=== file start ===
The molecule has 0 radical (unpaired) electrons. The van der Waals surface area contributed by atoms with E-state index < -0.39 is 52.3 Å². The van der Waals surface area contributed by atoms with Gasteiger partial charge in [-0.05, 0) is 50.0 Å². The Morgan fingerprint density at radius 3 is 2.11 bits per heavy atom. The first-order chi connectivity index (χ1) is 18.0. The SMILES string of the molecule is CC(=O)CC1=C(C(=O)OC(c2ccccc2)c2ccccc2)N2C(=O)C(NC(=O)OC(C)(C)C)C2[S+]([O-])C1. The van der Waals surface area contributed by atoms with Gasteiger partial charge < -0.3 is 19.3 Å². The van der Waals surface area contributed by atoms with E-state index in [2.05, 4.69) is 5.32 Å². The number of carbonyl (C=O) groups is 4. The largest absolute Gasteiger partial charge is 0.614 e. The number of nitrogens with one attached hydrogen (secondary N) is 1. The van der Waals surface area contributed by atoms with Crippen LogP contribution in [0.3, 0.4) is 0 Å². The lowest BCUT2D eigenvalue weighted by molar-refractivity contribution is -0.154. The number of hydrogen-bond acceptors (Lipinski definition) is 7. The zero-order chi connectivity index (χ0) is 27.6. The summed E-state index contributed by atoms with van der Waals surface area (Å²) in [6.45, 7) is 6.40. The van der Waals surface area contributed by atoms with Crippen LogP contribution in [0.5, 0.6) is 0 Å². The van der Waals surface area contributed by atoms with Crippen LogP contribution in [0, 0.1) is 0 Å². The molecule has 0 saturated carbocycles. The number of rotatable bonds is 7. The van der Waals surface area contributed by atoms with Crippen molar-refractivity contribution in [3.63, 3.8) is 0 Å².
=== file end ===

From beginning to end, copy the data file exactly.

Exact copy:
The molecule has 0 radical (unpaired) electrons. The van der Waals surface area contributed by atoms with E-state index < -0.39 is 52.3 Å². The van der Waals surface area contributed by atoms with Gasteiger partial charge in [-0.05, 0) is 50.0 Å². The Morgan fingerprint density at radius 3 is 2.11 bits per heavy atom. The first-order chi connectivity index (χ1) is 18.0. The SMILES string of the molecule is CC(=O)CC1=C(C(=O)OC(c2ccccc2)c2ccccc2)N2C(=O)C(NC(=O)OC(C)(C)C)C2[S+]([O-])C1. The van der Waals surface area contributed by atoms with Gasteiger partial charge < -0.3 is 19.3 Å². The van der Waals surface area contributed by atoms with E-state index in [2.05, 4.69) is 5.32 Å². The number of carbonyl (C=O) groups is 4. The largest absolute Gasteiger partial charge is 0.614 e. The number of nitrogens with one attached hydrogen (secondary N) is 1. The van der Waals surface area contributed by atoms with Crippen LogP contribution in [0.3, 0.4) is 0 Å². The lowest BCUT2D eigenvalue weighted by molar-refractivity contribution is -0.154. The number of hydrogen-bond acceptors (Lipinski definition) is 7. The zero-order chi connectivity index (χ0) is 27.6. The summed E-state index contributed by atoms with van der Waals surface area (Å²) in [6.45, 7) is 6.40. The van der Waals surface area contributed by atoms with Crippen LogP contribution in [0.5, 0.6) is 0 Å². The van der Waals surface area contributed by atoms with Crippen LogP contribution in [0, 0.1) is 0 Å². The molecule has 0 saturated carbocycles. The number of rotatable bonds is 7. The van der Waals surface area contributed by atoms with Crippen molar-refractivity contribution in [3.63, 3.8) is 0 Å².